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Share This Instead Of The New Kony Video

Kony 2012 took the world by storm, making Joseph Kony Famous.The campaign was an undeniable success, raising awareness of Uganda's plight to millions of people around the world. With that success came criticism. Really valid criticism. Which led Invisible Children to respond with a second video, addressing some of the concerns. But not all of them. Here's something you should definitely be concerned about.EDITOR'S NOTE: Directly below this infographic is Invisible Children's response to our criticism. Please make sure to read it.

Share This Instead Of The New Kony Video


UPDATE: Invisible Children has made a statement in response:
Invisible Children believes in the equality of all people around the globe and is in no way an anti-gay organization. We stand firmly against any form of the Anti-Homosexuality Bill that has been proposed in Uganda, and commend the tremendous progress the Ugandan LGBTI community has made in showing the world that gay rights are indeed human rights. We are deeply saddened and troubled by recent attempts by some to associate Invisible Children with a pernicious anti-gay worldview. We believe that hate in any form is detrimental to our mission and that the liberty of all human beings is bound together.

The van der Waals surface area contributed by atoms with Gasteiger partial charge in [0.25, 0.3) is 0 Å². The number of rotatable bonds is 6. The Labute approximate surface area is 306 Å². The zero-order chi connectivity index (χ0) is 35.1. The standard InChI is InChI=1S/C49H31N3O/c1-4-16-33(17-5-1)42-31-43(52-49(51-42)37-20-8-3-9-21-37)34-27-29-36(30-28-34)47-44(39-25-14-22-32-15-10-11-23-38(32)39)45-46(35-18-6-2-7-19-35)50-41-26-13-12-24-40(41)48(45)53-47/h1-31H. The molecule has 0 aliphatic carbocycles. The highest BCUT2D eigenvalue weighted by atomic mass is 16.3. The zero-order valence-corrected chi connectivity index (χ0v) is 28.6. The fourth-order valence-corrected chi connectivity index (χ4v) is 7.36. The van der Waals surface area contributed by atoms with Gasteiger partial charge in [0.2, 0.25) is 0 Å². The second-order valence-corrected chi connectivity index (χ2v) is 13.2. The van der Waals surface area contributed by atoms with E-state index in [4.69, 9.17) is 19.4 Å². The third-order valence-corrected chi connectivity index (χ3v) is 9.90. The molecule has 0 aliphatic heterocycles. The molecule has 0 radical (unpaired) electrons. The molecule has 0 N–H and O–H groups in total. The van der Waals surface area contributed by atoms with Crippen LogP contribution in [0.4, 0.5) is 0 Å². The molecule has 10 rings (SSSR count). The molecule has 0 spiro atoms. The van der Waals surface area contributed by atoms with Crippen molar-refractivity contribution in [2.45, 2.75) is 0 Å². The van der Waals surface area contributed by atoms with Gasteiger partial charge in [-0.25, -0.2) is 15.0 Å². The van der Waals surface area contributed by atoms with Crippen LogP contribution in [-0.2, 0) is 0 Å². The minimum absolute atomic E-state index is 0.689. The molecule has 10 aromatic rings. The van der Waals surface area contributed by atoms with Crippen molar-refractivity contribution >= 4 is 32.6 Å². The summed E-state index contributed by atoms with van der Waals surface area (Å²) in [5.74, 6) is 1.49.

Continue reading the full statement here.

LGBTQ Organizations in Africa that could use your help (from the Advocate):
Centre for the Development of PeopleGay and Lesbian Coalition of KenyaFreedom and Roam UgandaUganda Civil Society Coalition on Human Rights and Constitutional LawSexual Minorities Uganda

If you want to learn more:
Truth Wins OutBruce Wilson • Boing Boing - KONY, IC • The Guardian - Part I, Part II.
Harper's Magazine - The Fellowship (AKA The Family) .

Thanks for making it all the way through this. If you really do want to do something, try clicking the share via twitter button below. It will ask the question that needs answering, directly to the CEO of Invisible Children.
Courtesy of CeraVe
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"I love being a nurse because I have the honor of connecting with my patients during some of their best and some of their worst days and making a difference in their lives is among the most rewarding things that I can do in my own life" - Tenesia Richards, RN

From ushering new life into the world to holding the hand of a patient as they take their last breath, nurses are everyday heroes that deserve our respect and appreciation.

To give back to this community that is always giving so selflessly to others, CeraVe® put out a call to nurses to share their stories for a chance to be featured in Heroes Behind the Masks, a digital content series shining a light on nurses who go above and beyond to provide safe and quality care to patients and their communities.

First up: Tenesia Richards, a labor and delivery nurse working in New York City who, in addition to her regular job, started a community outreach program in a homeless shelter that houses expectant mothers for up to one year postpartum.

Tenesia | Heroes Behind the Masks presented by CeraVe www.youtube.com